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SALT LAKE CITY (9/17/09)--Credit unions continue to have a much higher member/customer engagement level and loyalty than banks, says a firm that specializes in loyalty and engagement benchmarking surveys. However, the gap is narrowing, according to the mid-year results reported from the Allegiance National Benchmarking/Pulse of America Survey, conducted by Utah-based Allegiance, Inc. Among the findings:
* Member/customer expectations of credit unions and banks have shifted from the more traditional roles of industry leader, guardian and protector of member/customer finances. * Credit unions continue to have much higher engagement levels than at banks. However credit unions surveyed saw member/customer engagement decrease to 49% from 57% between January and June--the sharpest drop since the survey began in October 2007, said the firm. It did not provide reasons why the drop occurred. * Engagement levels among older member/customers have fallen. While levels remained constant for consumers 54 or younger, those who are older dropped 10% on average in engagement with their financial institutions. * Both banks and credit unions surveyed focused their member/customer engagement resources on the most profitable demographics. While engagement fell by 8% among consumers surveyed with incomes of $50,000 or less, engagement rose by 3% for those with incomes ranging from $50,000 to $150,000.
Allegiance National Benchmarking service helps financial institutions uncover what drives consumer engagement in specific industries so they can retain their customers and grow.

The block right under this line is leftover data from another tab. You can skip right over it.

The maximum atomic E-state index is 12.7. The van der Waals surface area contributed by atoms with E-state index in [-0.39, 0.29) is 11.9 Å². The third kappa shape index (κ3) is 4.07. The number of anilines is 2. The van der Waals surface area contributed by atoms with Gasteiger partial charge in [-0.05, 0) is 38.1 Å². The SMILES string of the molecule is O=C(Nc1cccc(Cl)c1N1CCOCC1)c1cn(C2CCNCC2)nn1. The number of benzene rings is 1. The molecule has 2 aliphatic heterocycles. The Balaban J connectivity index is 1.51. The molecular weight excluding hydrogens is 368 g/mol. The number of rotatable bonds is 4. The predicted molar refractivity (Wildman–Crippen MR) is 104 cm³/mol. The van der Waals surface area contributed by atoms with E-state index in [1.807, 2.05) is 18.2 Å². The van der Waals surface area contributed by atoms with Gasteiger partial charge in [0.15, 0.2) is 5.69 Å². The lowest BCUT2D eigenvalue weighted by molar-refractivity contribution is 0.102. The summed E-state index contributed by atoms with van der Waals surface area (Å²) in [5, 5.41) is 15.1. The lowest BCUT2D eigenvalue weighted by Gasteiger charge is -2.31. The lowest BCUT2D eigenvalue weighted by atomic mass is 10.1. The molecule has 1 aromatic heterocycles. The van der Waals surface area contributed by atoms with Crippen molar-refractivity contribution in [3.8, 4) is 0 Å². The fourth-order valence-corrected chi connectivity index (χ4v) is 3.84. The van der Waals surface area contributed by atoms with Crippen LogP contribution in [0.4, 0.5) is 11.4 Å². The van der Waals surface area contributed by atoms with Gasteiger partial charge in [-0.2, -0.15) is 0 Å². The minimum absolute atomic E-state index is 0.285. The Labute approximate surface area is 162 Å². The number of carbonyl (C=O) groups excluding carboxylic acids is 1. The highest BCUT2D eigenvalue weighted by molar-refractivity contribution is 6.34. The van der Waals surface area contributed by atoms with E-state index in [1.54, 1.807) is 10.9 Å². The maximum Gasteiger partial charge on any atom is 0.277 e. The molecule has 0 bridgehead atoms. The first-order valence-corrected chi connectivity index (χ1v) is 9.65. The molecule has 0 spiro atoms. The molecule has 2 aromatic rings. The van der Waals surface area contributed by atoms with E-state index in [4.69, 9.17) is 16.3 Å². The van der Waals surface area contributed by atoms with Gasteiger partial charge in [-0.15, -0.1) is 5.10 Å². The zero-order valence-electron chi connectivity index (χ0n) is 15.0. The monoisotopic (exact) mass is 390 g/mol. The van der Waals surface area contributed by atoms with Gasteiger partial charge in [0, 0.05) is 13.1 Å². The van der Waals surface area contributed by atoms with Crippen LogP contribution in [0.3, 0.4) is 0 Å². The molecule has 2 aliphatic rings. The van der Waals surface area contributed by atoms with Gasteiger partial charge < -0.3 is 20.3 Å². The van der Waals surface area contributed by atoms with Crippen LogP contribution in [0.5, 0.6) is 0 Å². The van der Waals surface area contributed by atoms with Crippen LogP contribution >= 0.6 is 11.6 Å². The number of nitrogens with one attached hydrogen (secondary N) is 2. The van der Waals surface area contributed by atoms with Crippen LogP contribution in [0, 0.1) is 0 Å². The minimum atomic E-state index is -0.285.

Mass. treasurer teams with CU on finance essay contest

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BOSTON (9/17/09)--Massachusetts Treasurer Tim Cahill announced Monday that his office's Financial Education Department is teaming up with Chelsea, Mass.-based Metro CU and a radio station to offer "Four Downs for Finance," an essay contest for K-12 students. Joining the $763.5 million asset credit union in the project is WBZ-FM 98.5 The Sports Hub. In the contest, students submit essays about the importance of saving money to the website: A grand prize winner will receive a $500 savings account, a school visit from Cahill and New England Patriots offensive lineman Dan Koppen, and an invitation to attend the season's last Patriots game on Dec. 27. Each week during the Patriots regular season, three winning essays will be selected. Weekly winners will be announced on Patriots Radio Network and receive an autographed photo from Koppen. The grand prize winner, plus second and third place finalists will be chosen from the group of weekly winners for the opportunity to see the last game.